With the pandemic placing schools in a “political crossfire,” voters ought to support candidates in this year’s primaries and general election who value public education and mental health, Joe Straus, former speaker of the Texas House of Representatives, said in a speech Wednesday at the Witte Museum.

Straus told the Rotary Club of San Antonio that now is the time for elected officials to introduce a “bold solution that can be implemented and scaled quickly” to bring relief to Texans who are suffering from the mental health crisis spurred by the pandemic. Local governments have millions in federal coronavirus relief funds they can use to prioritize mental health services for residents.

“Without action, the obstacles will only grow,” said Straus, who represented District 121 as a Republican for almost 14 years.

The pandemic has linked mental health and public education, with the challenges in the classroom extending far beyond the learning gaps created by months of virtual instruction, Straus said. That is why students and educators need support more than ever.

“Students, teachers, families so often over the last year, they’ve been caught in a political crossfire over divisive wedge issues that have little to do with learning,” he said. “It’s important that we give our schools and our teachers some support, and that we give them some grace. We should give them gratitude for all that they have overcome these last couple of years.”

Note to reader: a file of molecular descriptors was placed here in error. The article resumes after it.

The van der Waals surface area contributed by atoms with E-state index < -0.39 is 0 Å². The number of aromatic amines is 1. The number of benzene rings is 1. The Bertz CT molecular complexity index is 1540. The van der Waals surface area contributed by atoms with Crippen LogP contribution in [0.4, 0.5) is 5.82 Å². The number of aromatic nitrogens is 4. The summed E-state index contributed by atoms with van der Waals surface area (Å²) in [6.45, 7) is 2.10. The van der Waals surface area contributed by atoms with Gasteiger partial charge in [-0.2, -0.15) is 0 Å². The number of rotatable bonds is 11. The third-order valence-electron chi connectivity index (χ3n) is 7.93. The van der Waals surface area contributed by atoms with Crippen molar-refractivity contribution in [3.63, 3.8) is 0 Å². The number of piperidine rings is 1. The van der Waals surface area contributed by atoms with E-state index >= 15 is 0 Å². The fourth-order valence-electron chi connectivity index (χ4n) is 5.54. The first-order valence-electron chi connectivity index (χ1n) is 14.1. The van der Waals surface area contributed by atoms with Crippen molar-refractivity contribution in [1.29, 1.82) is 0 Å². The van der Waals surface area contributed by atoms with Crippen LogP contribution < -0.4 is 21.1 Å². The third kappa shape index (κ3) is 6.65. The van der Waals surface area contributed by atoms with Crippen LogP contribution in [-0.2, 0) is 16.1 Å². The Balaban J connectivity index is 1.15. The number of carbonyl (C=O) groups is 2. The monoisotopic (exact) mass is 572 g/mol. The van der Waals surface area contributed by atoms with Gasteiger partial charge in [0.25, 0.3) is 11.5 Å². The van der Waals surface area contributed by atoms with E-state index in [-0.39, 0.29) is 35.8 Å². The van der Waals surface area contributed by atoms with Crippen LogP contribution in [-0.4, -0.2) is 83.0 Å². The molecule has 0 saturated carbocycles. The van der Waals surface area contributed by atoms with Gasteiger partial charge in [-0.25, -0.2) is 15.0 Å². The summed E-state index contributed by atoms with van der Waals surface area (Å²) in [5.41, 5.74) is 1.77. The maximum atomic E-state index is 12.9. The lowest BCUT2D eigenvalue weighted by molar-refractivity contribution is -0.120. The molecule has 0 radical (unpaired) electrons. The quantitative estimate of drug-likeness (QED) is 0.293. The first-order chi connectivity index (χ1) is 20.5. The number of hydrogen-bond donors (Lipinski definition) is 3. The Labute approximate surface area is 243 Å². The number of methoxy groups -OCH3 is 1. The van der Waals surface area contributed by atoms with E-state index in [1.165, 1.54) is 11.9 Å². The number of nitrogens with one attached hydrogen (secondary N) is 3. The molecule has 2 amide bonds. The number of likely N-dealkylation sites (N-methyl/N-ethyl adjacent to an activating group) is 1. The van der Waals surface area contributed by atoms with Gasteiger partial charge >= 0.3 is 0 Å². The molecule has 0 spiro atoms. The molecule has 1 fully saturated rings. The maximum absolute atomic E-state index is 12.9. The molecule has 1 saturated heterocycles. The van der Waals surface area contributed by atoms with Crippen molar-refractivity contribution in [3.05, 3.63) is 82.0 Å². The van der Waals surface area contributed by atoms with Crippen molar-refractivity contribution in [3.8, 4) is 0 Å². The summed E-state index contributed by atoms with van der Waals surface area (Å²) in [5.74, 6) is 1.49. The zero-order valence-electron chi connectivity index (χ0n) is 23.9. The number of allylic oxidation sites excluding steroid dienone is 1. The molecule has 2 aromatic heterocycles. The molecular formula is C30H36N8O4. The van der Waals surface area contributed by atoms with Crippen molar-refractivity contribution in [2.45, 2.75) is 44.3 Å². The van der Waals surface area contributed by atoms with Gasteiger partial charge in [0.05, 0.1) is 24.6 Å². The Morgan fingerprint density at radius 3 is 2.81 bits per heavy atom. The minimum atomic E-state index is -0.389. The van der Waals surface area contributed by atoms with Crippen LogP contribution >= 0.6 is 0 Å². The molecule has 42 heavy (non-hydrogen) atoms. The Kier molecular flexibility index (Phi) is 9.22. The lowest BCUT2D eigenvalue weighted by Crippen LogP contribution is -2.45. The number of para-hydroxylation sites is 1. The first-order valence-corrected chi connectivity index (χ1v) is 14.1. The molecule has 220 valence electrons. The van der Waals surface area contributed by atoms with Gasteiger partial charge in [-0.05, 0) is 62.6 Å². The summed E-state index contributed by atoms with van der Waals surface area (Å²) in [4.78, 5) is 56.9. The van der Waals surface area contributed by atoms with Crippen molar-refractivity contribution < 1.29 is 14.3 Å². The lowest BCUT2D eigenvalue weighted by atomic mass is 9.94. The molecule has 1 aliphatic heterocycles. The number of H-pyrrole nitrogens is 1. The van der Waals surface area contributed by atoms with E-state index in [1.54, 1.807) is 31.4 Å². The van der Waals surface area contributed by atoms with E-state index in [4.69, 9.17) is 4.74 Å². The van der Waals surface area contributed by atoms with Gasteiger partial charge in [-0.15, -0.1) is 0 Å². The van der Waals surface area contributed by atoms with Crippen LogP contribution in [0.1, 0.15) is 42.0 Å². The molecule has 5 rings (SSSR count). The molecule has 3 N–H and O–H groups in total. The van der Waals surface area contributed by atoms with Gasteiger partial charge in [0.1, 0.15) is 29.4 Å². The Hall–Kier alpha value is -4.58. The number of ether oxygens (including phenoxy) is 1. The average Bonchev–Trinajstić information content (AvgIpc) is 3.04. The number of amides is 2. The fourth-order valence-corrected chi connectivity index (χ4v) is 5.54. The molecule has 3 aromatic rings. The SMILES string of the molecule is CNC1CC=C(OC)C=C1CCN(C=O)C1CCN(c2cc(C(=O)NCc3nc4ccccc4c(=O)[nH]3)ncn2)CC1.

Straus added that elected officials ought to recognize the work that educators do, especially with every seat in the Texas Legislature and almost every statewide office on the ballot this year.

“Public education should be a central issue in all of those elections,” he said. “Our commitment to public education can go a long way in determining not only the opportunities available to students but also the long-term durability of our economy. After all, investments in public education are investments in our very future.”

School politics played a central role in the Virginia’s governor race in November. In his successful campaign for governor, Glenn Youngkin, a Republican, campaigned against the teaching of critical race theory and the state’s closing of schools early in the pandemic. A poll commissioned by the Democrats for Education Reform’s political affiliate found that 70% of Virginia voters who ranked education as a priority issue in the state’s governor race voted for Youngkin, Politico reported.

Moreover, with Texas continuing to grow, Straus said, the state needs to have the infrastructure in place to support public education and mental health care for all residents. The Legislature has made some progress, creating the Texas Child Mental Health Consortium in 2019, an initiative to improve mental health care for children by fostering collaboration among health care providers. Around the same time, Bexar County leaders created the Southwest Texas Crisis Collaborative, which realigned and improved the mental health services for San Antonio residents.

“Even in these uncertain times, as we confront challenges ranging from the pandemic to tribalism in our politics, there is reason for hope and optimism about where we are going in Texas,” he said. “Over these last couple of years, we’ve seen real heroes step up from health care workers putting in grueling hours to educators working through all of the challenges of the pandemic. People are coming together to help each other. Let’s hope our elected officials will start to come together more also.”

Brooke Crum

Brooke Crum is the San Antonio Report's education reporter.